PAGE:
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France on Foot: Village to Village, Hotel to Hotel: How to Walk the French Trail System on Your Own Paperback – January 1, 1999
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From Library Journal
LeFavour, a professional chef, has produced a handsome and terrifically useful guide for anyone considering seeing France on foot. France has 110,000 miles of well-maintained walking paths that cross both public and private lands and a detailed system of walking maps for navigating them. This is not an easy guide to tuck into your backpack, but it provides loads of information: the best maps for walkers, different kinds of accommodations, and necessary equipment. LeFavour has obviously walked many leisurely miles in France, soaking up the scenery and ending each day in a comfortable bed (from cottage to chateau) after a delicious meal. He intersperses his own entertaining walking experiences with planning advice. The photographs are beautiful. Essential for travel collections.?Linda M. Kaufmann, Massachusetts Coll. of Liberal Arts Lib., North Adams
Copyright 1998 Reed Business Information, Inc.
"Any book that earns cover blurbs from gonzo illustrator Ralph Steadman and Chez Panisse chef Alice Waters must have something going for it. This large-format volume offers color photos, good maps, excellent directions and fine writing on France's 110,000 miles of off-road footpaths.
"The author is a chef by tradeand his rhapsodic rifts on the joys of good wine and food could inspire the most bloated of couch potatoes to get trekking." -- Bob Sipchen, "Books to Go," - LosAngeles Times, 24 January 1999
"French joie de vivre on foot. This is no backpackers guide. it's walking France on a full stomach." -- Lane Hartill, The Christian Science Monitor, 28 January 1999
"LeFavour creates a French delicacy that mixes practical hiking information about packs and boots, folds in helpful knowledge of maps, hotels and restaurants, then sprinkles on clever anecdotes of people and places in the spectacularly different regions of France." -- Jeffrey Moore, Foreword, December 1998
"My dream has finally come true--I have a month to spend this summer wandering through the French countryside. How do I start planning a walkingtrip?
"Next month, look for France on Foot- Attis Press, $24.95 by Bruce LeFavour." -- Travel & Leisure, December 1998
...the rhapsodic rifts on good wine and food could inspire the most bloated couch potatoes to get trekking. -- Los Angeles Times
I would happily be led, even on foot, by this book to delicious experiences in the French countryside. -- Alice Waters, chef, restaurateur and author of Chez Panisse Vegetables
The photographs are beautiful. Essential for travel collections. -- Library Journal
With practical tips, inspired descriptions, and alluring photographs, this will put spring in your step and France on your agenda. -- The Harvard Post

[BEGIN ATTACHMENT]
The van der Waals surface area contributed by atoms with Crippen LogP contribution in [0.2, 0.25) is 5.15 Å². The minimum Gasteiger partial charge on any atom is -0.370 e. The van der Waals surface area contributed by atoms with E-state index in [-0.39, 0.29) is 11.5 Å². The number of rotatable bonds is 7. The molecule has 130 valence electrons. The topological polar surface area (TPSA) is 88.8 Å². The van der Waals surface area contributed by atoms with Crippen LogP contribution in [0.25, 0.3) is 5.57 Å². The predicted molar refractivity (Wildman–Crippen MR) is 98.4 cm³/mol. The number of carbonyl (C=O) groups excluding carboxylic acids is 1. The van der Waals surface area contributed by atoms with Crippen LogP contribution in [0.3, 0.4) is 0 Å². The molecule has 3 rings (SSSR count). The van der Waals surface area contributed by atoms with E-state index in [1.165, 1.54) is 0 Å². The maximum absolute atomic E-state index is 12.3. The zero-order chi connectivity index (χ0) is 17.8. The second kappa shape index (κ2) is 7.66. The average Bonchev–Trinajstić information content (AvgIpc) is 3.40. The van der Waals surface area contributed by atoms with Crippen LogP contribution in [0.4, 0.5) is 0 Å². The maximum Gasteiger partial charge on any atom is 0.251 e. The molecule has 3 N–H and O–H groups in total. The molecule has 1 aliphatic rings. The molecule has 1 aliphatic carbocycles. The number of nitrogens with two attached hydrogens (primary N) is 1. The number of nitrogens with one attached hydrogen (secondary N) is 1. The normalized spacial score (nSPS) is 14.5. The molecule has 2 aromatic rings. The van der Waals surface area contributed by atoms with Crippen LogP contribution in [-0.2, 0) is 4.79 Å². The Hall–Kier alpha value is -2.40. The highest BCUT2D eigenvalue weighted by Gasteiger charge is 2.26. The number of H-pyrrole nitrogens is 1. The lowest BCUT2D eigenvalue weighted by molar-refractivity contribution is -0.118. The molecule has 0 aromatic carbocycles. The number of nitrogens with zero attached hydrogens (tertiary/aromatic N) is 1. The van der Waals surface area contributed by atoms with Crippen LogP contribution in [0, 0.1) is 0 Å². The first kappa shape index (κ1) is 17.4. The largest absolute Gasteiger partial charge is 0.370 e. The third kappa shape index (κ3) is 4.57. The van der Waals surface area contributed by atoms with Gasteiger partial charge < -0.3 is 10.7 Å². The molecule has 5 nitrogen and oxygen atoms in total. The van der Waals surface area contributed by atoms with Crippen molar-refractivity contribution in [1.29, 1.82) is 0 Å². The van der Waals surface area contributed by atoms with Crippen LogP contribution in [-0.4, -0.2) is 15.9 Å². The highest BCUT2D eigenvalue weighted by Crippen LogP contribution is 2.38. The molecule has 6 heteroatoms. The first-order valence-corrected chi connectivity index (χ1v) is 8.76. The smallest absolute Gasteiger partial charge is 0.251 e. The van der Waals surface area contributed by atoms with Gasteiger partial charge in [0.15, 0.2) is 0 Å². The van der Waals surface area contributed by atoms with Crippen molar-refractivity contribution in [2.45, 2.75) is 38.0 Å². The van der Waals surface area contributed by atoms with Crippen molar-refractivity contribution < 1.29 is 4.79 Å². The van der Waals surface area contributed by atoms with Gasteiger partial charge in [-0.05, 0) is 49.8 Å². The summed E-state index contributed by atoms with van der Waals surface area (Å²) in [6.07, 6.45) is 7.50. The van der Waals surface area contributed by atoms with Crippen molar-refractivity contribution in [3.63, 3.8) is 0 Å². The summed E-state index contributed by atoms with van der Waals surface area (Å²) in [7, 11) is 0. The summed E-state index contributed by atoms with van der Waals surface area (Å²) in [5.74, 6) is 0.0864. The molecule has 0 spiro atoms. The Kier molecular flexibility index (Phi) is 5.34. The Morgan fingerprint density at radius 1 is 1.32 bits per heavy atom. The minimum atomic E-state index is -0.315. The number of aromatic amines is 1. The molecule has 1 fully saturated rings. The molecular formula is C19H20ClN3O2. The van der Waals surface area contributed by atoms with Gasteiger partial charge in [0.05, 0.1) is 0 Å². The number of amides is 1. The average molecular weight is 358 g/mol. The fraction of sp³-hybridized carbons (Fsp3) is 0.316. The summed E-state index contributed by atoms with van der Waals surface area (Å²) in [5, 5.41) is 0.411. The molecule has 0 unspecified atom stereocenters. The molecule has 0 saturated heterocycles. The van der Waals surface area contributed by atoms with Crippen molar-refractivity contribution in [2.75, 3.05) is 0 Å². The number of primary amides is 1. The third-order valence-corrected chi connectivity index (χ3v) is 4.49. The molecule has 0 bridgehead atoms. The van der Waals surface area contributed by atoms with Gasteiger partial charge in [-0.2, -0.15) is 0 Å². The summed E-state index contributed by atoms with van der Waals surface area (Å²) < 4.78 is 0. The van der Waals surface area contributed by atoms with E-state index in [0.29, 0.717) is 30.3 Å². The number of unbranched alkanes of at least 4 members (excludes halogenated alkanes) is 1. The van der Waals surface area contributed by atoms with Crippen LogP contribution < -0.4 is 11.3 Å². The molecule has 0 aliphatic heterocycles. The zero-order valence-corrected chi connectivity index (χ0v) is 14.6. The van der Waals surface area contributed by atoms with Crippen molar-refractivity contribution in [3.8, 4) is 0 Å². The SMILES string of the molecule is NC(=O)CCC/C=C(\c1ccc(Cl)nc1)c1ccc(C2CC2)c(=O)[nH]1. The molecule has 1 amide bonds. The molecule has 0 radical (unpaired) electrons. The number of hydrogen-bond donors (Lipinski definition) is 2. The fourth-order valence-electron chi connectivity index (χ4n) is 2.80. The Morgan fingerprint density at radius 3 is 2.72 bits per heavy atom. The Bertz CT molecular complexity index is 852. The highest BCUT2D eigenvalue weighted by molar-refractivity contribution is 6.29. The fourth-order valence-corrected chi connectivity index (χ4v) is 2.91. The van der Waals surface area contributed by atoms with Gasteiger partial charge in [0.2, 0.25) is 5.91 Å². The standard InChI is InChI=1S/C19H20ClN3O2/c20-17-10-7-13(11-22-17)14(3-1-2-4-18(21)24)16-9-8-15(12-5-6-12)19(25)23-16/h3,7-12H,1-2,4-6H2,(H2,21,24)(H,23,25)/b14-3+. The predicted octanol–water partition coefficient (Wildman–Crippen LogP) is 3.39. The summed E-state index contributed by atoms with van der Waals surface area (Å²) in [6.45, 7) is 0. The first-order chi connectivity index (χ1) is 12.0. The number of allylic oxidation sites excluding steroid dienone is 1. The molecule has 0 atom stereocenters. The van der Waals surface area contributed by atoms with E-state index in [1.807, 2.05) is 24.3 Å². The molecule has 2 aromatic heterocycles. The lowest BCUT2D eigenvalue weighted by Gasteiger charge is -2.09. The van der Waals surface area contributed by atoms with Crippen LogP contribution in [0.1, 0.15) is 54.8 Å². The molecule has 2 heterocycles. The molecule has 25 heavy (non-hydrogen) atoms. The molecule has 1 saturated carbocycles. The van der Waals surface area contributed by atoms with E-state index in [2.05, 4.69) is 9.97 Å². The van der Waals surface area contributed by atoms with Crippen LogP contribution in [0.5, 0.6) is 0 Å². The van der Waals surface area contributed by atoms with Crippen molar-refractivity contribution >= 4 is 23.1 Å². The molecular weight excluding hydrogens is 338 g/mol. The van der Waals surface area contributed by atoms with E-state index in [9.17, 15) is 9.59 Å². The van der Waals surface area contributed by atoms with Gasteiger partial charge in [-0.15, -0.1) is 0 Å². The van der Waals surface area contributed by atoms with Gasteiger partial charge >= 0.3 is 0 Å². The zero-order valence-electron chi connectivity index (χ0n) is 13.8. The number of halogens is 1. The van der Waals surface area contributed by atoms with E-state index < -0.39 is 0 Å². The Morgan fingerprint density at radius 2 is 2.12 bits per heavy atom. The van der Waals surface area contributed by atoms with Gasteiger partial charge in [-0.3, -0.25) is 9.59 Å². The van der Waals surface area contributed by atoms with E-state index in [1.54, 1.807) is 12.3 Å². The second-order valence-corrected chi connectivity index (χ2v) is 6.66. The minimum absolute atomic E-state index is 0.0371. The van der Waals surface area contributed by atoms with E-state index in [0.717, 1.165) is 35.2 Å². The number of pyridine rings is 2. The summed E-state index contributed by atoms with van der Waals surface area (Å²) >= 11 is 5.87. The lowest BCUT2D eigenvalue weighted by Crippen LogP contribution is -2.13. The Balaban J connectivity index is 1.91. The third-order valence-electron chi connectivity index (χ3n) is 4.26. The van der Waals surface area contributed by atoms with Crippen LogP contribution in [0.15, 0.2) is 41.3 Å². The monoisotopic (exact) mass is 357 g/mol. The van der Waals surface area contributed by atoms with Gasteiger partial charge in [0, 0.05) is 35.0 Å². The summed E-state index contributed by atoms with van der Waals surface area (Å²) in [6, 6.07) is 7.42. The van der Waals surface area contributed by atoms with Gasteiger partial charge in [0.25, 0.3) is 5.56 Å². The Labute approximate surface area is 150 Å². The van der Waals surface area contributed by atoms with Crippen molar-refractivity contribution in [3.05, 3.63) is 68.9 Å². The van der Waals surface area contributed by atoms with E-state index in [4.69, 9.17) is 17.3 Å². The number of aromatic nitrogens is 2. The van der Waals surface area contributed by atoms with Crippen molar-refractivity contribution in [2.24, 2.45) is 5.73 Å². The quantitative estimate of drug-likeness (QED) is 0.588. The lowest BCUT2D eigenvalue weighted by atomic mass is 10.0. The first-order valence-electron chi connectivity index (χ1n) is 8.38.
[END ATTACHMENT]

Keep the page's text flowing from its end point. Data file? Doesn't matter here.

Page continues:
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I found much useful information in the book, starting with, it is essential to obtain map "903", which is of the entire country, and contains all the major hiking routes, the "grande randonée" (GR). And then LeFavour provides an excellent discourse on the French map system that scales down (or is it up?) from there...meaning that there are series of additional maps that provide the details, down to the various barns and walls you will be passing. The GR trails are marked with two colors, white over red. The author also discusses the smaller network of trails. There is a key distinction that he makes, basically between walking and hiking. The former, which is particularly applicable when people approach a "certain age" is to minimize the weight on your back. Thus, no bedding, virtually no food or cooking equipment, since you will be staying in some form of accommodation every night, and eating there or in a restaurant. Basically you carry your clothes and your reading material. And even when it is just your clothes, LeFavour stresses how that needs to be minimized also. The sections on how the accommodations work is also particularly useful, from reasonable hotels through bed-and-breakfasts to communal arrangements in "gites d'étape." And he provided a few vignettes detailing his actual hiking experiences, with my favorite being located in one of my favorite towns, Cavaillon. He describes having lunch with the rowdy football (soccer) team, who become inebriated BEFORE the match.
But I had a number of problems with the book as well. First, it is written in 1999, and there is no mention, ever, of the GPS, which had been operational and available to individuals for at least five years. He mentions that every hiker should have a compass... rather, today, it is the GPS that everyone should have, particularly when the "brouillard" (the fog) rolls in. The focus of the book was too diffuse for me. There was much information that was provided for a person who knew nothing of France, and it just seems highly unlikely that such a person (except maybe some 19-year olds, and they would be hiking and camping!) would not already possess that information. Also, I was rather astonished that he never mentioned the quantity of water he felt it was necessary to carry... or is it possible to simply "crawl" from one beer to the next?
Overall, he has a great outlook, and is knowledgeable, and I'm sure he would be an enjoyable walking companion, but in order to merit five stars, the book requires a serious update, as well as a "pruning" of information that a potential walker in France would already have. 3-stars for this book.
I'm making plans for my first long distance walk in France as a direct result of this book.
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